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School patrols help to keep students safe on the road by controlling the flow of vehicles and pedestrians at pedestrian crossings and ‘kea’ crossings (school crossing points).

Operating before and after school, patrol members extend STOP signs onto the road in both directions, which signal approaching drivers to stop. Once the traffic is slowing or has stopped, the patrol signals to waiting pedestrians that it’s safe to cross the road.

Each duty patrol is typically made up of two students (with one designated the leader) and a supervising adult.

Before a school patrol can operate, all team members need to have been trained by a police school community officer, and supervisors inducted on the procedures.


What’s a pedestrian crossing?

Pedestrian crossing.

A pedestrian crossing is made up of:

  • white stripes that run parallel to the road line
  • poles on each roadside marked with black and white stripes, topped with orange globes or discs
  • roadside warning signs on each approach to the crossing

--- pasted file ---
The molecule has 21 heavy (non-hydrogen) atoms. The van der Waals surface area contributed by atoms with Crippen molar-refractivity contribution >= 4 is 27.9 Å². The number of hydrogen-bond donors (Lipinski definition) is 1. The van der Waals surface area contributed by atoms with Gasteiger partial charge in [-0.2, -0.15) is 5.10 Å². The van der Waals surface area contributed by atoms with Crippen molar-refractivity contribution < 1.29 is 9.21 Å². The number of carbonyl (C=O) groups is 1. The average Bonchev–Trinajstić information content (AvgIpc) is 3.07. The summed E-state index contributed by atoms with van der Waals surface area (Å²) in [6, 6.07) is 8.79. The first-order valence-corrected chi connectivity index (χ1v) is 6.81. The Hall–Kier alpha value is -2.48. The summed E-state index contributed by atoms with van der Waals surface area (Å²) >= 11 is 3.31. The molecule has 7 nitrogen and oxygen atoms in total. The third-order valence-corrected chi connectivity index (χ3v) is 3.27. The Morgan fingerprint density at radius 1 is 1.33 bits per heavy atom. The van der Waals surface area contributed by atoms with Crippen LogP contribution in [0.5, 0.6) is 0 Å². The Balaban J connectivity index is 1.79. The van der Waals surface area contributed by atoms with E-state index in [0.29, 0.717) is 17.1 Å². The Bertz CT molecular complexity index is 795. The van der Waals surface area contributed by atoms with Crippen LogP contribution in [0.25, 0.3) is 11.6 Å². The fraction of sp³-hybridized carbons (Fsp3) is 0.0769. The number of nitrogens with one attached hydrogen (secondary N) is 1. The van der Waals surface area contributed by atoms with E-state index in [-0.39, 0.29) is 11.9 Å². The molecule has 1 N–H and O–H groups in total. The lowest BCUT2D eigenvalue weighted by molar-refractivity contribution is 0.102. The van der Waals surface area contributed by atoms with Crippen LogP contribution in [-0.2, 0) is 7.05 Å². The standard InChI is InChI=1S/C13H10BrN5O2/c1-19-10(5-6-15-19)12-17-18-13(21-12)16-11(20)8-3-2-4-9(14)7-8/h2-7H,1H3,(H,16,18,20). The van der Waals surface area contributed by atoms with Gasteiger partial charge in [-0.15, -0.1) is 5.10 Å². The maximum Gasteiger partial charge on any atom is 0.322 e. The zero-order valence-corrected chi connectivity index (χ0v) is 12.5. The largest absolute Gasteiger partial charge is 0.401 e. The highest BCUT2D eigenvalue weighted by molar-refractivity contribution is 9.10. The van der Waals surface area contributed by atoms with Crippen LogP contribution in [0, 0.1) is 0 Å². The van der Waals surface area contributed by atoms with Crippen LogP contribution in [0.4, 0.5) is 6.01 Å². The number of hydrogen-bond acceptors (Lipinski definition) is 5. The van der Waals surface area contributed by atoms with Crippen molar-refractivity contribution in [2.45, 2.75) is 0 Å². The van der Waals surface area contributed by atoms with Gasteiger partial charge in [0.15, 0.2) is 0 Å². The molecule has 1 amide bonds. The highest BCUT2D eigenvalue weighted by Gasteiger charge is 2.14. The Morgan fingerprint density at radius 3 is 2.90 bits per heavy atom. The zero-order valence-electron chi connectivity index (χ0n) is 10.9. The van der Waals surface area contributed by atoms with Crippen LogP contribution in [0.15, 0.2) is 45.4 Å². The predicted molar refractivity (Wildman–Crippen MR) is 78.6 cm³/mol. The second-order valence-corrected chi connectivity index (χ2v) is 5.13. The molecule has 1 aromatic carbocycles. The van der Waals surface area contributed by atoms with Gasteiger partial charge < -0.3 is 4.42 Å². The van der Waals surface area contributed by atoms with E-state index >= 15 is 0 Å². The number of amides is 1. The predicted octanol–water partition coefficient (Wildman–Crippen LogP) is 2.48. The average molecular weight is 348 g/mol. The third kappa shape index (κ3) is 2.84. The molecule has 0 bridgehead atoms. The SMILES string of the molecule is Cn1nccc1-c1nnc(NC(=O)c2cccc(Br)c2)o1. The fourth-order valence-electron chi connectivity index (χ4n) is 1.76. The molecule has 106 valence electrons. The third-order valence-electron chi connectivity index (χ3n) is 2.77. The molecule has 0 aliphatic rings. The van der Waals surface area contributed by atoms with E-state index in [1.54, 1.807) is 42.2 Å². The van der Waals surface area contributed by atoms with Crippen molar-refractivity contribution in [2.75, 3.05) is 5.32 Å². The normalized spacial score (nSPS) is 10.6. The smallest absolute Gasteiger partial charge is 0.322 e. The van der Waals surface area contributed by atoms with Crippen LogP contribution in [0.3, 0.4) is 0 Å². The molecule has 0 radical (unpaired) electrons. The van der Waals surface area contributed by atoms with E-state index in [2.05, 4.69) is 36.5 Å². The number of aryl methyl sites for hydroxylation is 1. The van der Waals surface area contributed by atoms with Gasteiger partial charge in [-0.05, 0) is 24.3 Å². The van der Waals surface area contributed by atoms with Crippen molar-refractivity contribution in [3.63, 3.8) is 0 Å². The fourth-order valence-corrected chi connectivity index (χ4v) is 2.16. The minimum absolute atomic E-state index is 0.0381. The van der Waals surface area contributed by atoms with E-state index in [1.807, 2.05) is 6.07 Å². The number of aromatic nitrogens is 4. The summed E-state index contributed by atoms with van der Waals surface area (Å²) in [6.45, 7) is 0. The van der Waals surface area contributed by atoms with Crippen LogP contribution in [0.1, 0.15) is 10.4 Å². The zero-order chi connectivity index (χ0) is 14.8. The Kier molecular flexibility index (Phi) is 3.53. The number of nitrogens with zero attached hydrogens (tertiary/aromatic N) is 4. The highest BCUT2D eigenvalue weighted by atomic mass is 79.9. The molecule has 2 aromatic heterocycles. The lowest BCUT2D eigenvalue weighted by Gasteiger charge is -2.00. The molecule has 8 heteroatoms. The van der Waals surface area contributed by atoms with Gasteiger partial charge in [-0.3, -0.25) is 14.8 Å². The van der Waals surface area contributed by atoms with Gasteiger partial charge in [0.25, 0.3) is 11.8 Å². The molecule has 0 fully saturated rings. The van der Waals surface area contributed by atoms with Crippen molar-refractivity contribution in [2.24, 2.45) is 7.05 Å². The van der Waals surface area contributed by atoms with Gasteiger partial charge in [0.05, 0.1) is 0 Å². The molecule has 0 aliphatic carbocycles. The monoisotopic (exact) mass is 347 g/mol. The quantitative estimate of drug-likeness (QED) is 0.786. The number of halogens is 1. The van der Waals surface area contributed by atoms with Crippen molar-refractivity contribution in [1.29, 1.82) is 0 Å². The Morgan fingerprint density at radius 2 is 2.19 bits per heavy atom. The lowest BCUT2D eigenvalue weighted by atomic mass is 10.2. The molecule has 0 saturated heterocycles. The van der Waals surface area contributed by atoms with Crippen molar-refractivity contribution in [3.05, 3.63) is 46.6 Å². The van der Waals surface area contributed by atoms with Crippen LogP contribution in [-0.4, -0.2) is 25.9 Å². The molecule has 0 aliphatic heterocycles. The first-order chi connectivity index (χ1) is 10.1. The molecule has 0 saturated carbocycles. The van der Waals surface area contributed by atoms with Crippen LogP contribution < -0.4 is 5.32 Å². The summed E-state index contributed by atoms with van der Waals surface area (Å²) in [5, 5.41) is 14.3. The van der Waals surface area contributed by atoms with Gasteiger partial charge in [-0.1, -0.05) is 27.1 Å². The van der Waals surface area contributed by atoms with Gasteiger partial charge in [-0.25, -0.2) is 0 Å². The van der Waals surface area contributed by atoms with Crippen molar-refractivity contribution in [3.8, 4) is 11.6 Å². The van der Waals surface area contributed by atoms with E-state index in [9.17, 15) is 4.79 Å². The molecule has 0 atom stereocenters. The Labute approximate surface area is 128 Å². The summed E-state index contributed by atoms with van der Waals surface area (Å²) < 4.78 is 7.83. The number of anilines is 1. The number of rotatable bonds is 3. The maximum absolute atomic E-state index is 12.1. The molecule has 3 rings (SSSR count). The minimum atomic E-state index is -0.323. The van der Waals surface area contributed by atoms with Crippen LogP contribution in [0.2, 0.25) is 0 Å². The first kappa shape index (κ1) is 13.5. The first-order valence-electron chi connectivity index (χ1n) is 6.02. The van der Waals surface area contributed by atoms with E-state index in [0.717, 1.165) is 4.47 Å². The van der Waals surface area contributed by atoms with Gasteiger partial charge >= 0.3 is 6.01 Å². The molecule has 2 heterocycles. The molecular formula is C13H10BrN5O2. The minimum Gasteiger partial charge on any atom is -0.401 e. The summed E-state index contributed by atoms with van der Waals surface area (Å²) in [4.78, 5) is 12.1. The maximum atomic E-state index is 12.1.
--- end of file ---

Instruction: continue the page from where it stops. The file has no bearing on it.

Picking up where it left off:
• (optional) diamonds on the roadway, on approaches to the crossing vehicle ‘hold lines’ on the road at the crossing point.

Detailed diagram of a pedestrian crossing PDF [PDF, 95 KB]


What’s a kea crossing?

Kea crossing.

Kea crossings (or school crossing points) are used at places with low to moderate traffic levels, often where only school children cross. During non-patrol times, the roads revert to being uncontrolled, so pedestrians crossing them have to give way to vehicles.

A kea crossing is made up of:

  • kerb extensions at each roadside
  • vehicle ‘hold lines’ on the road at the crossing point
  • poles to hold the flags and signs.

Detailed diagram of a kea crossing PDF [PDF, 69 KB]

3.1 Do you need a school patrol?